Trump won't testify before NY grand jury investigating hush money scheme, lawyer says
Former President Donald Trump does not plan to testify in a New York grand jury investigation into his alleged role in a scheme to pay hush money to adult film star Stormy Daniels, Trump’s attorney told CNN on Monday.
The attorney, Joe Tacopina, also appeared on ABC’s “Good Morning America” on Monday and said Trump has “no plans on participating” in the Manhattan grand jury and that Trump lawyer Susan Necheles has been in communication with prosecutors.
Prosecutors have invited the former president to appear before the grand jury investigating his alleged role in the payment and the cover-up, a person familiar with the matter previously said, indicating a decision on charging Trump may come soon.
“My goal is to tell the truth,” former Trump attorney Michael Cohen said to reporters in lower Manhattan on Monday as he prepared to testify before the grand jury. “My goal is to allow Alvin Bragg and his team to do what they need to do. I’m just here to answer the questions.”
Cohen also said that he would be willing to testify if the case went to trial.
Tacopina also railed against prosecutors’ efforts. He is calling on the New York City Department of Investigation, the city’s inspector general, to investigate what he calls the “weaponization” of the Manhattan district attorney’s office, according to a letter released Monday morning.
“It’s not what we do. This is not what we do. We are distorting laws to try and bag President Trump. I don’t know if it’s because he’s leading in the polls,” Tacopina said on Good Morning America. “I don’t know what it is, but this prosecutor and this prosecutor’s office has made an agenda. They have scoured his personal life and business life for seven years to try to find something.”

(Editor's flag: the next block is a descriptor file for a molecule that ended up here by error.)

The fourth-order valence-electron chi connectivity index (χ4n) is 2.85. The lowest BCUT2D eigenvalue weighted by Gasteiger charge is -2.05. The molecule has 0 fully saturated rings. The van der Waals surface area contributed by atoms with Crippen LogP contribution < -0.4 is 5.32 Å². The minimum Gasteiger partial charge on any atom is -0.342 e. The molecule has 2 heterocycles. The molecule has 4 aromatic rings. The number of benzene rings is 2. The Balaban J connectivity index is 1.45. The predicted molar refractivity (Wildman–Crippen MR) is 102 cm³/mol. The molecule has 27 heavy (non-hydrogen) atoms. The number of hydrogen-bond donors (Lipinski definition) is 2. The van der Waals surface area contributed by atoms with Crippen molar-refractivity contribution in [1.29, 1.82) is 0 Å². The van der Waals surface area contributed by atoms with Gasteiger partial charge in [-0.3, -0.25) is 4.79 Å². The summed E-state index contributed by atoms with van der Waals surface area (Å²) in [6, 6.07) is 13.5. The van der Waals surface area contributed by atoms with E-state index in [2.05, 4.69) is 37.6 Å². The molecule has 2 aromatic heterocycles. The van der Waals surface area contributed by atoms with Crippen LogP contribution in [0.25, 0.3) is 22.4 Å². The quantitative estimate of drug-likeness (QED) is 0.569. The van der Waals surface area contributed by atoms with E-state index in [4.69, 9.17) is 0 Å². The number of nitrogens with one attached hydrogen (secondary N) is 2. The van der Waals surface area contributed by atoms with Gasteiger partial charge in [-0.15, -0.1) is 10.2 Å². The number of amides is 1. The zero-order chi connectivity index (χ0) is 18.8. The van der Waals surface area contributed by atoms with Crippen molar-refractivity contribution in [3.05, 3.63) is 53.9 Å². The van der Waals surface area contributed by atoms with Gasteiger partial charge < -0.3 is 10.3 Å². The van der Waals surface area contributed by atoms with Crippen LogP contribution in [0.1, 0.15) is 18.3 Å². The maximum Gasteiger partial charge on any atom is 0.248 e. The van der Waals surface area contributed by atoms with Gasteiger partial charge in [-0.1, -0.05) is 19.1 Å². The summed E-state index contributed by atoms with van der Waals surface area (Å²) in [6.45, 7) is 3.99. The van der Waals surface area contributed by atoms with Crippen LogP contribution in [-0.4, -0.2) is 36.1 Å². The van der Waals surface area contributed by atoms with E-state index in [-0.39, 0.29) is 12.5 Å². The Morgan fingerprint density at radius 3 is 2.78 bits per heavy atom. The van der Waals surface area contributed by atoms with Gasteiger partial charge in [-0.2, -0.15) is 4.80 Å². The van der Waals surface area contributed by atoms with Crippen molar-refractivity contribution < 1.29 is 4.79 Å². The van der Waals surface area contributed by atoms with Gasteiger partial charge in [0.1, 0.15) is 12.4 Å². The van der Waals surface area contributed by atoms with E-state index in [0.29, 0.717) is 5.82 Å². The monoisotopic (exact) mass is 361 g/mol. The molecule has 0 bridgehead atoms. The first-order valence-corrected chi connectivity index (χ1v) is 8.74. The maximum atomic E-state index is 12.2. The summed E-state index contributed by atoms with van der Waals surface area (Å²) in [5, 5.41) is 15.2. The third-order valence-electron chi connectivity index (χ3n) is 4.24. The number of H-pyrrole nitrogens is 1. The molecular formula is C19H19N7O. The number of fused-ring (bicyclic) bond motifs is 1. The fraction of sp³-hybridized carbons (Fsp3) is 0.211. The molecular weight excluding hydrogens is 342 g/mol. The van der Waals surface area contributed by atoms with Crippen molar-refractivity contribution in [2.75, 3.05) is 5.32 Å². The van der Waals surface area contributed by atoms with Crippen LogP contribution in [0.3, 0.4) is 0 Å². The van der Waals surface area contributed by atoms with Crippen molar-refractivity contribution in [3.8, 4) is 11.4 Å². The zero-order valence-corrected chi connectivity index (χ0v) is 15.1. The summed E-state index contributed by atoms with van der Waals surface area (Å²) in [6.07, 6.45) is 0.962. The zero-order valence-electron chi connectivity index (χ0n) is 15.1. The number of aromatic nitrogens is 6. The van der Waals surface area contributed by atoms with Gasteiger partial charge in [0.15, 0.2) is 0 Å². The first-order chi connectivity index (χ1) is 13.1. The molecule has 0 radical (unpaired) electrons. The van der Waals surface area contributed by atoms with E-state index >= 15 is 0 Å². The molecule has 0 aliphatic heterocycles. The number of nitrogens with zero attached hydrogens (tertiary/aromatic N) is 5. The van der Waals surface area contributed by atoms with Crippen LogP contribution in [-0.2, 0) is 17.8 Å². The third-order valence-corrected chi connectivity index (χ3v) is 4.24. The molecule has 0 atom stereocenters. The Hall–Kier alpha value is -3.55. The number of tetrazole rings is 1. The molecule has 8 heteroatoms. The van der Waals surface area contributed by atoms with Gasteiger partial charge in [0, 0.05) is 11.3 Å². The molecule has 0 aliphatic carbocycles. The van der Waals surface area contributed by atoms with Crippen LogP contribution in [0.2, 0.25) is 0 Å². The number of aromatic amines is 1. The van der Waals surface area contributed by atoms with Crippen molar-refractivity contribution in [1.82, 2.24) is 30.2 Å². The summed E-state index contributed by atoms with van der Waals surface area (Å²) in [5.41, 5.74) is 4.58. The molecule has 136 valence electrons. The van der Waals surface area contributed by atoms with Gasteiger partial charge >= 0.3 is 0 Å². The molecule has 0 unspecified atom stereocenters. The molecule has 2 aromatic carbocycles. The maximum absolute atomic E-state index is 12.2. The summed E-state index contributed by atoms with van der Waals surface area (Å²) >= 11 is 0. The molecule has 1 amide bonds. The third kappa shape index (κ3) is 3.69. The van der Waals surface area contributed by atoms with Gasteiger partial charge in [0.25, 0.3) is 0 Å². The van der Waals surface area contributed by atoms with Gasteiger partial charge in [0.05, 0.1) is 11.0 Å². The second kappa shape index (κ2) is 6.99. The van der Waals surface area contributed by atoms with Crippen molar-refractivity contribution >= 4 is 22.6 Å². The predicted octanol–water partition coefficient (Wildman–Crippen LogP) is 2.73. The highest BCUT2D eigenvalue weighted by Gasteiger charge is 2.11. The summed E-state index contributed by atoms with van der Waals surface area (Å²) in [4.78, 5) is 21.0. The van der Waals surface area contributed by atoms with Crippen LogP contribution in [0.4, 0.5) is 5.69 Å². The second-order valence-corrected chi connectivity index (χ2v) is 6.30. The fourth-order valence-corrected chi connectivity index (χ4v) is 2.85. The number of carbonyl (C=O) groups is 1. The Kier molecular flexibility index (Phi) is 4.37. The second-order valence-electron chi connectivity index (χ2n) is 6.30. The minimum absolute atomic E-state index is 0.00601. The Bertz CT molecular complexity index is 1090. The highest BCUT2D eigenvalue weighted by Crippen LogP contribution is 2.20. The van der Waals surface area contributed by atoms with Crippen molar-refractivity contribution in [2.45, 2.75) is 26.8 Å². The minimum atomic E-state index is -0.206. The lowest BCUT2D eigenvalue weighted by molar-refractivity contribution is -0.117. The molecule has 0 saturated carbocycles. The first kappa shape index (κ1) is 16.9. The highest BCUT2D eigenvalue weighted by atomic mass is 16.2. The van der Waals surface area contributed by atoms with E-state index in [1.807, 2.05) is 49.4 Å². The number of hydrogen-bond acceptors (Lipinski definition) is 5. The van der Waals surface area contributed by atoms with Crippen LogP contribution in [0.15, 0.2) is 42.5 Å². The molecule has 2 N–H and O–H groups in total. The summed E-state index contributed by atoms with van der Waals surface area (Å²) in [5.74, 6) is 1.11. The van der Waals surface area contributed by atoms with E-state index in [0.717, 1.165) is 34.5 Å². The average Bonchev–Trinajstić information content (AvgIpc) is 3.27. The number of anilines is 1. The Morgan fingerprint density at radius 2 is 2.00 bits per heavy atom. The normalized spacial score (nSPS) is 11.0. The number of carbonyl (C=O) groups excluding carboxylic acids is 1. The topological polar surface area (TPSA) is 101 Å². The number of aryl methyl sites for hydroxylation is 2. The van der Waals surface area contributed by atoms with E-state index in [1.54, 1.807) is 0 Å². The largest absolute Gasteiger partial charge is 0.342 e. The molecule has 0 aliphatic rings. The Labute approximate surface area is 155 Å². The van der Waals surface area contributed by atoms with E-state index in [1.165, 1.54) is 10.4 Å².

Asked whether Trump authorized the $130,000 payment made to Daniels days before the 2016 election, Tacopina said: “It’s not directly related.” Trump has denied having an affair with Daniels.
“Let’s assume he did, for this argument,” Tacopina said. “This was a plain extortion. I don’t know when we started prosecuting extortion victims. He has vehemently denied this affair. But he had to pay money because there was going to be an allegation that was going to be publicly embarrassing to him, regardless of the campaign.”
Tacopina later added: “There is no nexus to any extortion payment to being a campaign contribution.”
Prosecutors are weighing whether to charge Trump with falsifying the business records of the Trump Organization for how they reflected the reimbursement of the payment to Cohen, who said he advanced the money to Daniels. They are also weighing whether to charge Trump with falsifying business records in the first degree for allegedly falsifying a record with the intent to commit another crime or to aid or conceal another crime, which in this case could be a violation of campaign finance laws.
Tacopina also asserted that to his knowledge, “there was absolutely no false records made” within the Trump Organization regarding the payments. “I wasn’t there at the time, but my understanding of these facts is clearly there was no false record made.”
Tacopina also sought to draw a distinction between the use of campaign funds and personal funds. “He made this with personal funds to prevent something from coming out, false, that is embarrassing to himself, his family, his young son. That is not a campaign finance violation by any stretch,” Tacopina said.
He also argued that “as long as there’s no tax ramifications or campaign ramifications; it’s not a crime. Whatever I do in a personal setting is different.”